SAT/ACT and AP/IB:
SAT? Past a certain point, the SAT simply becomes luck – it depends on how you were
feeling that day, how moody your essay grader was, etc. I would say that a competitive score is
2250+ because, at about that level, you’re only missing around 7 questions. However, there are
many who get in with scores barely over 2000. SATs can range because of athlete recruitment,
alumni legacy, etc. All of these hooks drastically lower the requirements to get in. But for the
average, non-hooked person, strive for 2300+, but 2350 is even better if you are Asian. But what if you want to retake to get that higher score? Do it – it doesn’t cost that much money and it’s only around 4 hours of your time, and your score will probably go up even if you don’t study. I took the SAT 3 times and my score went up each time despite not studying for a single minute. You just get more familiar with the test and testing environment. Pro tip: try to take the test at the same testing center each time so you can get comfortable with the testing environment. But PLEASE don’t make SAT your top priority–it is really a useless (learning-wise) and insignificant test in the grand scheme of your application; there are far better things to focus on to distinguish yourself (like standing out nationally or internationally in something).
ACT? 34-36. Enough said. WAIT! Does it matter which one you take? I think the SAT is
preferred, but it really doesn’t matter which one you choose, as they’re not too significant. Some people do better on the ACT, especially if you’re good at science since there is a science section on the ACT but not on the SAT. Personally, I never bothered with the ACT. If you’re in the midwest, ACT is more common and SAT is more prevalent on the coasts.
SAT IIs? Even. More. Useless. Hence the II on the back? Our Big Kahunas could care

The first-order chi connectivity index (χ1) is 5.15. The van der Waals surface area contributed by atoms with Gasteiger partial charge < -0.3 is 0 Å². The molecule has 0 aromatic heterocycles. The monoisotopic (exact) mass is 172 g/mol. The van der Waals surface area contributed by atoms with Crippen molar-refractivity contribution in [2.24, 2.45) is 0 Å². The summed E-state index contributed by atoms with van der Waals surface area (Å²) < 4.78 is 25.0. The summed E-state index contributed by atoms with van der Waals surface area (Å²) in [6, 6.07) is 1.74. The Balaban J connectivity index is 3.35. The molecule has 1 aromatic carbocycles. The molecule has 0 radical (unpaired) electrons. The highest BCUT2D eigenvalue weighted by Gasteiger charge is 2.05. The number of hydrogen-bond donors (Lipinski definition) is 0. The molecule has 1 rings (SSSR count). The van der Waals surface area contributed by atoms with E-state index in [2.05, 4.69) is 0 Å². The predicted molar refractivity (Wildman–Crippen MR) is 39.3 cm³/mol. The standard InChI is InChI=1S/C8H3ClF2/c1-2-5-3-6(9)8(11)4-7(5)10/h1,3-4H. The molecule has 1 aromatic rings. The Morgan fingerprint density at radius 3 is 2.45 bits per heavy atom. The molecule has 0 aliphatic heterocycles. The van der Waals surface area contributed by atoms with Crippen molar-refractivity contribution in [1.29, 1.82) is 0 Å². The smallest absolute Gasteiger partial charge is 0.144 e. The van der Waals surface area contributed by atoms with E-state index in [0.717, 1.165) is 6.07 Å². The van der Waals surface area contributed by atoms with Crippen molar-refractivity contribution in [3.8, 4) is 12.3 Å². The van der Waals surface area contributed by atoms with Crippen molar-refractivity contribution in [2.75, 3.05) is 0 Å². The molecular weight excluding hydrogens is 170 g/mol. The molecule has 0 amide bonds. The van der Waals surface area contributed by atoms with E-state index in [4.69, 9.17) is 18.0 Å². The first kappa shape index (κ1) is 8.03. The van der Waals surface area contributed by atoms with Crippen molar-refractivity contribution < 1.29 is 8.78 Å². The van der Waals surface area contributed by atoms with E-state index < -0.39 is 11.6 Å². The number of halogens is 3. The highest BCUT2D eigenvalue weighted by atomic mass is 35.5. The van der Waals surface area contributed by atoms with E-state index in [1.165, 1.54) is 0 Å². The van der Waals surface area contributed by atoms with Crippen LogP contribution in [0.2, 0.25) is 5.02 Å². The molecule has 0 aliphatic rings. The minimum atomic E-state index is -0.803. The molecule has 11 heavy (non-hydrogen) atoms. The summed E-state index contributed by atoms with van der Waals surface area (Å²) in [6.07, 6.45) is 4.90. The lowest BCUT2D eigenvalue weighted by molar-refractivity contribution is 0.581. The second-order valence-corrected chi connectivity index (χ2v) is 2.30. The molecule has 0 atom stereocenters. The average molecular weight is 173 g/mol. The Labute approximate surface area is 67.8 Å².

less which ones you take or what you score, as long as you have the capability of getting over a
750. If you are applying to the top tier schools, I would still recommend you take up to 5 SAT
II’s in a variety of subject areas and make sure you get 800s on them. Some of the SAT II’s are notorious for being very generous with their curves – the Math Level 2 has about 10% of TOTAL TEST TAKERS getting the maximum score of 800 and the Chemistry subject test has about 5% getting 800. Hence, if you don’t get a 800, that will be a red flag on your application, especially if your other academic credentials are top notch. In fact, I retook my Math Level 2 when I got a 790 to get that 800 on the second try. It only costs $9 for each extra subject test you take as long as it’s on the same day, and I suggest that you max out (take 3 subject tests) this limit whenever possible to save both time and money. Note that some universities, most notably the UC system, require a certain amount of SAT II subject tests (usually 2 or 3).
APs? The significance of these tests is ambiguous. Many of those I know who have
gotten into top tier colleges have taken typically 7-8 AP tests and up to 11, scoring 5’s on
most or all of them (we each took 8 by the end of our Junior Year and I graduated with about 17). Anything less than a 4 can seriously endanger your chances (or 5 on IB). While some of these tests are ridiculously easy (AP Chemistry), some may require some intensive last-minute preparation that may be stressful
(if you have a lot of other things going on in April/May, like national level competitions or sports tournaments, many of which are in May). Maybe more importantly than focusing on
the number of AP’s you are taking, you want to be taking the hardest possible curriculum. This is important especially at larger high schools because your counselor will note the difficult of your course load in her recommendation. You especially want to be careful around the math/science APs that offer more than 1 level in a subject. Whenever possible, you want to take AP Physics C instead of AP Physics B and AP Calculus BC instead of AP Calculus AB (same for AP CS AB instead of AP CS A) for example.
IBs? I did both AP and IB, and I will say that IB requires you to jump through a lot more hoops. While the AP courses require just a single test at the end to determine your grade, IB requires essays/thesis, projects, and community service in addition to excelling on the test. IB is also significantly more expensive. If you’re in America, I would recommend AP as it is more well known and widespread. Especially if you plan on attending a US college, you will typically get more credits for AP compared to IB. However, if your school only offers IB, make sure you do it because it is known to be a challenging curriculum and will garner respect from admissions counselors, especially if you score in the 40s. Getting a 7 on an IB test (especially Higher Level) is much harder than scoring a 5 on the comparable AP test.
Ready to move onto the next section? The dreaded college essays.